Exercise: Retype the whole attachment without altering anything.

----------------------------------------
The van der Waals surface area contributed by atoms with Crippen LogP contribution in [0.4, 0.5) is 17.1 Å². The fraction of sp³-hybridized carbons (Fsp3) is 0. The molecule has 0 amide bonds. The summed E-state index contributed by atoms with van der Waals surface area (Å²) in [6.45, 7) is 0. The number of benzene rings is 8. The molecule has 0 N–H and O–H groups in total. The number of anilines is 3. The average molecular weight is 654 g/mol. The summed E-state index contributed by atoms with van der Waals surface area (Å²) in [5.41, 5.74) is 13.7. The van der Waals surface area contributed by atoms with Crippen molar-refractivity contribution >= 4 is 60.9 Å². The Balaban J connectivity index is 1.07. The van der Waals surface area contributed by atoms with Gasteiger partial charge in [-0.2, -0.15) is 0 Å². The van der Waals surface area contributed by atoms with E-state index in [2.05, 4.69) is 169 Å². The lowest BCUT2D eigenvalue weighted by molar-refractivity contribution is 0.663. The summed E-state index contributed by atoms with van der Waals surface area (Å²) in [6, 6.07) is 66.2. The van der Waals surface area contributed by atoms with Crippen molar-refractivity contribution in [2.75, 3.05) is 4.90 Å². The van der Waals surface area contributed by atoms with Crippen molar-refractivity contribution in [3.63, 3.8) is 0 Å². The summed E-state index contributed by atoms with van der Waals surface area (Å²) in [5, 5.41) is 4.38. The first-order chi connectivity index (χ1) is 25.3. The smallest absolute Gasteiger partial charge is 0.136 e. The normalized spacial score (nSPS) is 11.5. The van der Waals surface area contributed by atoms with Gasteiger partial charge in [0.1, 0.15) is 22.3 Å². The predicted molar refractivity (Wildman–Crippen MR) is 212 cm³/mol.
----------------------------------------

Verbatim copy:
The van der Waals surface area contributed by atoms with Crippen LogP contribution in [0.4, 0.5) is 17.1 Å². The fraction of sp³-hybridized carbons (Fsp3) is 0. The molecule has 0 amide bonds. The summed E-state index contributed by atoms with van der Waals surface area (Å²) in [6.45, 7) is 0. The number of benzene rings is 8. The molecule has 0 N–H and O–H groups in total. The number of anilines is 3. The average molecular weight is 654 g/mol. The summed E-state index contributed by atoms with van der Waals surface area (Å²) in [5.41, 5.74) is 13.7. The van der Waals surface area contributed by atoms with Crippen molar-refractivity contribution >= 4 is 60.9 Å². The Balaban J connectivity index is 1.07. The van der Waals surface area contributed by atoms with Gasteiger partial charge in [-0.2, -0.15) is 0 Å². The van der Waals surface area contributed by atoms with E-state index in [2.05, 4.69) is 169 Å². The lowest BCUT2D eigenvalue weighted by molar-refractivity contribution is 0.663. The summed E-state index contributed by atoms with van der Waals surface area (Å²) in [6, 6.07) is 66.2. The van der Waals surface area contributed by atoms with Crippen molar-refractivity contribution in [2.75, 3.05) is 4.90 Å². The van der Waals surface area contributed by atoms with Crippen molar-refractivity contribution in [3.63, 3.8) is 0 Å². The summed E-state index contributed by atoms with van der Waals surface area (Å²) in [5, 5.41) is 4.38. The first-order chi connectivity index (χ1) is 25.3. The smallest absolute Gasteiger partial charge is 0.136 e. The normalized spacial score (nSPS) is 11.5. The van der Waals surface area contributed by atoms with Gasteiger partial charge in [0.1, 0.15) is 22.3 Å². The predicted molar refractivity (Wildman–Crippen MR) is 212 cm³/mol.